We tested both the 2.0-liter turbo and the 3.3-liter V6 engines and found both to be capable. However, we preferred the punch and the smoothness of the turbo model. Six shift points do not seem to be quite enough for the six-cylinder engine, causing acceleration to feel a bit choppy. At times, the V6 seemed to struggle to select the appropriate gear, temporarily abandoning the motor in no man’s land.

The base, 2.4-liter inline-four offers 185 horsepower and gets an EPA-estimated 21/29 mpg city/highway. You’ll get the same fuel economy with the 2.0-liter turbo model, which provides 240 HP. As far as fuel type is concerned, all models run on regular unleaded.

The 3.3-liter V6 delivers 290 HP and garners 18 mpg in city driving compared to 26 on the open road.

The 2016 Kia Sorento handles exceptionally well for an SUV priced so affordably. Steering is direct, lacking that “floating” feel where the driver becomes uncertain of how the vehicle is responding to his guidance. Cornering is impressively tight; the Sorento faces turns confidently, braking steadily ahead of tight twists and full stops.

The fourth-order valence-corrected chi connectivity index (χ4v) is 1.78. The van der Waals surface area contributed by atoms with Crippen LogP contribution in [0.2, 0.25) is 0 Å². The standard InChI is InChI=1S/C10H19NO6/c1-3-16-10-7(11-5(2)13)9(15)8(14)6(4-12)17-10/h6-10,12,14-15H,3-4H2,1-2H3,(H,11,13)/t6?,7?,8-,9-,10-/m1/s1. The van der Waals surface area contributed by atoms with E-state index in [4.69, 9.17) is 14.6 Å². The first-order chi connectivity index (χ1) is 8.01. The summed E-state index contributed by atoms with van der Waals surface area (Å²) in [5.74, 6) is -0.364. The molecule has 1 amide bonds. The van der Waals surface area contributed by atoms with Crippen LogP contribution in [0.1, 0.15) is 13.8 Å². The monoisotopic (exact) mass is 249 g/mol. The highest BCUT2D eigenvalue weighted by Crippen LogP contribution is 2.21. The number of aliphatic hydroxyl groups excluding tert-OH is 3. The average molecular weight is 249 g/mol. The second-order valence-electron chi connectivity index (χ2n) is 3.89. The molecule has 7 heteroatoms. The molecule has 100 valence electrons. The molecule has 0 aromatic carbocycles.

The larger V6 engine, while not our performance favorite, may make more sense for buyers looking to haul family, friends and a boat. When paired with Kia’s all-wheel-drive system, the V6 comes with towing capabilities of up to 5,000 pounds.


As a brand, Kia is on-par with its technological offerings, providing consumers the options they want without overdoing it. The 2016 Sorento is a practical vehicle for everyday use, making enhanced technology features a desired – but perhaps not necessary – item for consideration.